Wednesday, November 2, 2011

Fat, Sick and Nearly Dead.

I recently watched 'Fat, Sick and Nearly Dead, a film detailing the 60 day juice fast of Joe Cross. It is an inspiring film that chronicles Joe's personal mission to regain his health. Going on a juice fast for any amount of time is pretty radical for most people but the message in this film is important.

I was so appalled when Joe was talking to strangers he met along his journey. These strangers said many of the same things I'd heard come out of the mouths of people I know and love. I'm so stunned by how people have no regard for their own health and how they can look at the truth and facts in front of them and still make bad choices when it comes to food.

One particular exchange has really stuck with me. One man mentions that he's had heart surgery and Joe wonders if it's changed his eating habits and he says it hasn't. He thinks life is about eating what you enjoy and to hell with health and longevity. Joe wonders if he'd change his diet if he could get an extra 10 years of life and he pretty much says no. He then asks Joe what Joe do with those extra 10 years. Joe asks if the man has kids. The man has 6 kids.

Joe says if he were him, he'd want to be there to watch his kids grow up, get married, find careers. Be a grandpa.

So.. here is my point... if you can't make the change to better nutrition for yourself then maybe your motivation lies with the people you love. Wouldn't you rather not eat that donut so you could walk your daughter down the aisle? How about increasing your vegetable intake rather than be bedridden with cancer in 15 years?

You need to do what is necessary to be there for the people you love. You need to be there as inspiration and wisdom. Not a burden. Living into your 90's isn't going to be fun for anyone if you are popping pills, huffing oxygen and are overweight enough that walking to the car is a chore for you.

My grandmother is 82 years old and she exercises more than I do. She watches what she eats and stays away from sugar as much as possible. I'd like to think that she's here today because she loves her family and she wants to be around as long as she can. She is my last living grandparent and I cannot tell you how much it has meant to me to have had her in my life as an adult, to be able to know her in my forties. I can't imagine my life without her.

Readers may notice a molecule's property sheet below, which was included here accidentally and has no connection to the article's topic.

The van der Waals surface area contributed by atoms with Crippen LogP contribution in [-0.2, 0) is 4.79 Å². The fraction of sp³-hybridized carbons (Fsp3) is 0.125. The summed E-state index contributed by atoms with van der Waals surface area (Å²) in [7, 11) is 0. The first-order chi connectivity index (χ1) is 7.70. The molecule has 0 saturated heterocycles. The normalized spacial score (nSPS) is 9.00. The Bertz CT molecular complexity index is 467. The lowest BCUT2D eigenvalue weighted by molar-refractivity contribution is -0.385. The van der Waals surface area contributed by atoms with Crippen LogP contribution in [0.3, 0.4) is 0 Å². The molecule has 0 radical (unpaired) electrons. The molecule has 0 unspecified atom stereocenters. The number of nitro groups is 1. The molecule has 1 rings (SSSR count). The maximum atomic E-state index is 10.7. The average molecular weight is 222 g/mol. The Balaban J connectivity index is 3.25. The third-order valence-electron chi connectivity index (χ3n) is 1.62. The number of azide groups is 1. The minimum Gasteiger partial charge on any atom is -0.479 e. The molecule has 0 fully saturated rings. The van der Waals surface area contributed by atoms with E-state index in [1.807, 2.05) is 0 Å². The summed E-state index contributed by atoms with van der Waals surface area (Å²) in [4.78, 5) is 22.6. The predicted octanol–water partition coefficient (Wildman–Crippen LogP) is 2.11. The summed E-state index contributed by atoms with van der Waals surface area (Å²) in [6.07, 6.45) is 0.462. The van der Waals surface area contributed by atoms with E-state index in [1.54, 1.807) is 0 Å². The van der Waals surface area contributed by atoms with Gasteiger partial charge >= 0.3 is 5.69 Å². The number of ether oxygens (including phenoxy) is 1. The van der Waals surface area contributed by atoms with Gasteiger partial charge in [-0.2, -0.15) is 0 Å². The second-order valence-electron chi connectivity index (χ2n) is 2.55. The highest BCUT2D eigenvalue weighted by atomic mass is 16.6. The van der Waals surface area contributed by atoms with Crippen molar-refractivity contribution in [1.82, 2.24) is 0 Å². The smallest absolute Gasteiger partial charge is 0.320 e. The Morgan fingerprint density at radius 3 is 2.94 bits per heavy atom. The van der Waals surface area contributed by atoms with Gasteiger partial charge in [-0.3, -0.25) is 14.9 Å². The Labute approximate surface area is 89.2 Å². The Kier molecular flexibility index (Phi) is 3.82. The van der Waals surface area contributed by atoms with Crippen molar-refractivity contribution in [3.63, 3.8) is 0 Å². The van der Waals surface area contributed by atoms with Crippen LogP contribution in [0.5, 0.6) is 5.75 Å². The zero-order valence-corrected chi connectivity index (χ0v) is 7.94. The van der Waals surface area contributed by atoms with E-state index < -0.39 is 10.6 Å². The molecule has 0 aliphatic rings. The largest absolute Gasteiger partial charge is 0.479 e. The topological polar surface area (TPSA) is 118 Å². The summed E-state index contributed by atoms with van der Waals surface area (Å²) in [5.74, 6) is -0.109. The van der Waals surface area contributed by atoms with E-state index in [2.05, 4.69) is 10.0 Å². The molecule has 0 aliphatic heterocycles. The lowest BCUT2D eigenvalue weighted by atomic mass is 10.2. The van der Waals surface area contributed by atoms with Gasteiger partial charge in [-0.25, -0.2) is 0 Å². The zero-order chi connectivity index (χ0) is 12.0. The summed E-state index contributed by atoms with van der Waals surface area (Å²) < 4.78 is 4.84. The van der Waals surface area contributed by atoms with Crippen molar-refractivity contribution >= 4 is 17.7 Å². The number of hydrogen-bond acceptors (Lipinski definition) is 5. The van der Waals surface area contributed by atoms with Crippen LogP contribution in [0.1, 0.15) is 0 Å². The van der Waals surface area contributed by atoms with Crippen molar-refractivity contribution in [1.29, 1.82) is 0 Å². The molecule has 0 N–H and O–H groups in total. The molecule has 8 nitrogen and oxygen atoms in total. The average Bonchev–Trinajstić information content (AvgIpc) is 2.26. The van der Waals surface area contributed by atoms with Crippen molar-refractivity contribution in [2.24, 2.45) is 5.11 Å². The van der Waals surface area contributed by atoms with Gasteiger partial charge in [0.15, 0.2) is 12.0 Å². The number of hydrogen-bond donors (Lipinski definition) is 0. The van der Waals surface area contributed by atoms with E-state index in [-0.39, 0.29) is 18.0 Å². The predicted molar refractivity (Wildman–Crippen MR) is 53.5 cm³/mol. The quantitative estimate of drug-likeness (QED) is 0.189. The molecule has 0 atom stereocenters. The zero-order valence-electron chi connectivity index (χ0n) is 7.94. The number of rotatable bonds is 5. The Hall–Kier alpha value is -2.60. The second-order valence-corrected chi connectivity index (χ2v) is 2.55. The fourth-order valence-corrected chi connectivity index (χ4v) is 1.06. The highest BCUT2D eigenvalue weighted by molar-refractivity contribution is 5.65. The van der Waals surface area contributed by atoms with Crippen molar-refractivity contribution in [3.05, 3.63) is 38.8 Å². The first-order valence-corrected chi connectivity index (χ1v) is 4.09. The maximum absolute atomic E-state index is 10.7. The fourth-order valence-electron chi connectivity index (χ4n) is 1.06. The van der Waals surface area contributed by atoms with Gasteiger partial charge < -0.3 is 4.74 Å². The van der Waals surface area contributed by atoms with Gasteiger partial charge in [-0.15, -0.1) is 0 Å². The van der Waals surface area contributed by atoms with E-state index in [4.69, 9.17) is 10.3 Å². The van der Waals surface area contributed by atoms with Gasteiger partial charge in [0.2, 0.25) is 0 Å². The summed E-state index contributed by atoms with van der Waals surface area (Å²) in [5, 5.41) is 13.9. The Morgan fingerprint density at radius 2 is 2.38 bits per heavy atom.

As another example, I am sad when I see a motorcycle rider that isn't wearing a helmet. That person may think, 'well, it's a personal choice. It isn't hurting anyone else if I don't wear one'. However, if that rider has a family then it's his repsonsibility to wear a helmet for them. When you have a family or other people depend on you then those people must be considered in any choice you make and that includes whether or not you wear a helmet, how fast you drive your car, how much alcohol you drink, whether or not you do drugs, and what you put in your mouth.

At what point in our lives did the lesson of consequences fall by the way side?

As humans, we make sacrifices daily for our kids but it's time to make choices for ourselves. You have to take care of yourself in order to take care of other people or you'll be the one that has to be taken care of. My main goal as I enter into my second half of life is to not be that person that has multiple prescriptions to take and pay for, to not be that person that needs a caretaker, to not be that person that faces a decision about chemotherapy, radiation or heart surgery, to not be that person that can't fit in an airplane seat. I don't want to have to inject myself with insulin.

I want to do what I can NOW in order to be the best I can be LATER. Don't wait for a heart attack or a diagnosis of diabetes or cancer be your wake up call. Wake up early and do whatever is necessary to not ever get that wake up call in the first place. Stop being so stubborn. Start being smart.

People that live for today very often aren't around for tomorrow.

Do you have the freedom to stuff your face with overly processed, sugar-laden, unhealthy food? Of course you do... but should you? No. You also have the freedom to make better choices every second of the day.

Look into the faces of the people you love and tell them you don't care enough about them to take care of yourself. Don't you want to live to see your grandchildren or great grandchildren? Wouldn't you rather not have to spend $500 a month on medicine because your insurance doesn't cover it? Wouldn't you like to have energy and not be overweight? 

Is that donut or that steak important enough to make you say 'who gives a fuck?'

Stop being selfish.

1 comment:

  1. Aaaah.. If it were only that easy. The future is..well..the future.

    Seldom do we think about what might happen a year or ten years from now unless there is an immediate consequence.

    I have thought some of the same thoughts and have gone vegan for a couple of years, then have gone raw for up to six months at a time before sliding back into less healthy choices for food.

    When I get kidney stones I really think about cutting back on my meat consumption..until I am over them and the pain is just a memory.

    Doing something for others is a great thing but when it comes to weight, diet, and health I think it is like the oxygen mask on an airplane, put your own on first.. Do it for yourself first and then it might be easier to do it for future generations.

    Just a thought.